Last week Rabobank’s senior analyst for dairy in China, Sandy Chen, visited Tasmania and spoke to producers about the direction of the Chinese market.
Mr Chen said overall the average consumption of milk in China had increased significantly, from 10 litres per capita in 2010 to about 34 litres per capita by 2013.
Because it is such a huge player, Mr Chen said China’s activity in the global market could create volatility.
In 2013 an outbreak of foot and mouth disease reduced domestic production and poor seasonal conditions saw China buying aggressively in the global market. This drove prices to record levels and saw China accounting for 15 per cent of the global market.
Towards the end of 2013, major Chinese processors were gathering stockpiles but during the second half of 2014 increasing consumer prices and a recovery in domestic production saw import demand slow and stockpiles increase.
“That actually led to a significant piling up of inventory in China,” Mr Chen said.
“So during the second half of 2014 China stepped out of the market and pretty much entered into a destocking phase and that process lasted at least 18 months.”
This saw dairy prices across the globe plummet.
The Chinese Government has a goal of 70 per cent self- sufficiency in dairy but Mr Chen said while large corporate dairy operations were being developed, a lack of land to grow fodder meant they relied heavily on feed imports and had high production costs.
Mr Chen said last year domestic production in China fell by about 4 per cent, or 1.5 billion litres of milk. It again became active in the market and prices began to rise.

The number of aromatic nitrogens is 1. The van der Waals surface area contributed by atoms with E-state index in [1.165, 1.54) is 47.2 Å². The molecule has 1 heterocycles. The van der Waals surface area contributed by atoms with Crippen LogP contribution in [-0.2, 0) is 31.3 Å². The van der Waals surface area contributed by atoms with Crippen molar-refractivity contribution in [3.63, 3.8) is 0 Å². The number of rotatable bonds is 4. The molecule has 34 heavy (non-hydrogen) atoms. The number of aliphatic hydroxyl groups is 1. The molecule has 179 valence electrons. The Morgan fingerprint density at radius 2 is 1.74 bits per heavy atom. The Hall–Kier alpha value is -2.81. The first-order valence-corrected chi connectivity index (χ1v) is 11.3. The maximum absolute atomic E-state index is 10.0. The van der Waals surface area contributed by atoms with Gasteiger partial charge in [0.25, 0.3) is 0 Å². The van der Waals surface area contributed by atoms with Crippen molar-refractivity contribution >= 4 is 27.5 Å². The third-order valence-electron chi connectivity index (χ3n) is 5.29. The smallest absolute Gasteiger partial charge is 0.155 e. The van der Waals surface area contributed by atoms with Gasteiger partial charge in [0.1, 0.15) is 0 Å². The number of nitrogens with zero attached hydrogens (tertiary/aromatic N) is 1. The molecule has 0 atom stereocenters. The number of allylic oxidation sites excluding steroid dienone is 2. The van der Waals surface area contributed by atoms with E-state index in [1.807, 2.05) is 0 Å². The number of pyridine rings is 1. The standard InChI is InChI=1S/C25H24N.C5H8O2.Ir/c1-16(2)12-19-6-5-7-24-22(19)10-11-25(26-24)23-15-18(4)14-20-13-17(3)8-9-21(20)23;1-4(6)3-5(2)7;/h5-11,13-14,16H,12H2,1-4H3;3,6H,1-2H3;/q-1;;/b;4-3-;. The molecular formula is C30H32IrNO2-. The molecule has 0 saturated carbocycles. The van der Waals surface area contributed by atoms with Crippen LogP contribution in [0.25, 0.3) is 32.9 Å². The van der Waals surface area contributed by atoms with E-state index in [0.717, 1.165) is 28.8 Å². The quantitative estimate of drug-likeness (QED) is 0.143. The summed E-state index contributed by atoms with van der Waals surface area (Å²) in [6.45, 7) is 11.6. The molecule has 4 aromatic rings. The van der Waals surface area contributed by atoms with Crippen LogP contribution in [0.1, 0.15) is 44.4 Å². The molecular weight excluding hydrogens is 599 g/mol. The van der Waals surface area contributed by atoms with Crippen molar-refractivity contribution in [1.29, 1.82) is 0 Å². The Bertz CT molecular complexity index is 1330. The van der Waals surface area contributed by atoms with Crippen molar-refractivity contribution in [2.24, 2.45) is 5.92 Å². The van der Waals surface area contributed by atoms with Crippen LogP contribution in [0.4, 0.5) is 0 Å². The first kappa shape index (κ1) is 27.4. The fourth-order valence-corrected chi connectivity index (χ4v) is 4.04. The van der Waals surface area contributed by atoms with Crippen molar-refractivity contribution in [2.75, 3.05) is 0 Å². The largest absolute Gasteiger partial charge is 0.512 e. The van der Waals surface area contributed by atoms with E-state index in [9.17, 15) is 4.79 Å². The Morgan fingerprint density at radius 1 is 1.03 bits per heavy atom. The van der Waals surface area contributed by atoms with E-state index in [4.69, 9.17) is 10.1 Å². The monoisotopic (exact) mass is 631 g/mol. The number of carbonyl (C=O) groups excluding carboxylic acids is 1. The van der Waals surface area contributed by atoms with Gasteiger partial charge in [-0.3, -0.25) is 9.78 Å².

Mr Chen said India was another large dairy market with significant population growth but at present it was isolated.
The growth rate of dairy demand in China over the next five years is expected to be 2 per cent to 2.5 per cent a year.
“There’s no denying that China has replaced Russia as the main destination for dairy exporters,” Mr Chen said.
“If we look at the demand for dairy in China, we believe the demand is a function of dietary habit, but also income level and income growth.”
Most of China’s dairy consumption involves milk and yoghurt. Per capita cheese consumption is just 72g per person, compared with Australia’s average of 13kg a year.
New Zealand is still the biggest exporter with about 52 per cent of the market but Astralia’s market share is increasing and rose to 6 per cent last year.
He expects dairy consumption to increase but not at the recent rate of growth.
Categories such as yoghurt with health and wellness features, butter and cheese had big potential, but Mr Chen said they would remain small compared to liquid milk.
Australia has 21 per cent of the cheese market in China, with about 100,000 tonnes exported there last year.
Premium milk products have seen the biggest growth as consumers start to choose higher quality products.
Source: Weekly Times